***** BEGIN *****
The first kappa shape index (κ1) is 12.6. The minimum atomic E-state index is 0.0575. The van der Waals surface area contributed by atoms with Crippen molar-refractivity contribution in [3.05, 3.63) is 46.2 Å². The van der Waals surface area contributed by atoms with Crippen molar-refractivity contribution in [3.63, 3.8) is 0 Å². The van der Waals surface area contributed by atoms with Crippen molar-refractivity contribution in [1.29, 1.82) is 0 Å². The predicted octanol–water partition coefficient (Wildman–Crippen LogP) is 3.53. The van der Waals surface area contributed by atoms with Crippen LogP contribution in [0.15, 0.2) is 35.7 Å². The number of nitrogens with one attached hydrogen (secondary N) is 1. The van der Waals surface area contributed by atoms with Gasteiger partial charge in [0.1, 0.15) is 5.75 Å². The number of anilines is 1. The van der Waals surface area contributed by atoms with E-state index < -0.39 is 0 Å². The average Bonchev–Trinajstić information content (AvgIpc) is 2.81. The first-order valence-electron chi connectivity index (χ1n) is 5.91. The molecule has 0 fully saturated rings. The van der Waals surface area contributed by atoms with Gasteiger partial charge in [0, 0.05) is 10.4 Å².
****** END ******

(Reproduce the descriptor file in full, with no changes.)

The first kappa shape index (κ1) is 12.6. The minimum atomic E-state index is 0.0575. The van der Waals surface area contributed by atoms with Crippen molar-refractivity contribution in [3.05, 3.63) is 46.2 Å². The van der Waals surface area contributed by atoms with Crippen molar-refractivity contribution in [3.63, 3.8) is 0 Å². The van der Waals surface area contributed by atoms with Crippen molar-refractivity contribution in [1.29, 1.82) is 0 Å². The predicted octanol–water partition coefficient (Wildman–Crippen LogP) is 3.53. The van der Waals surface area contributed by atoms with Crippen LogP contribution in [0.15, 0.2) is 35.7 Å². The number of nitrogens with one attached hydrogen (secondary N) is 1. The van der Waals surface area contributed by atoms with Gasteiger partial charge in [0.1, 0.15) is 5.75 Å². The number of anilines is 1. The van der Waals surface area contributed by atoms with E-state index < -0.39 is 0 Å². The average Bonchev–Trinajstić information content (AvgIpc) is 2.81. The first-order valence-electron chi connectivity index (χ1n) is 5.91. The molecule has 0 fully saturated rings. The van der Waals surface area contributed by atoms with Gasteiger partial charge in [0, 0.05) is 10.4 Å².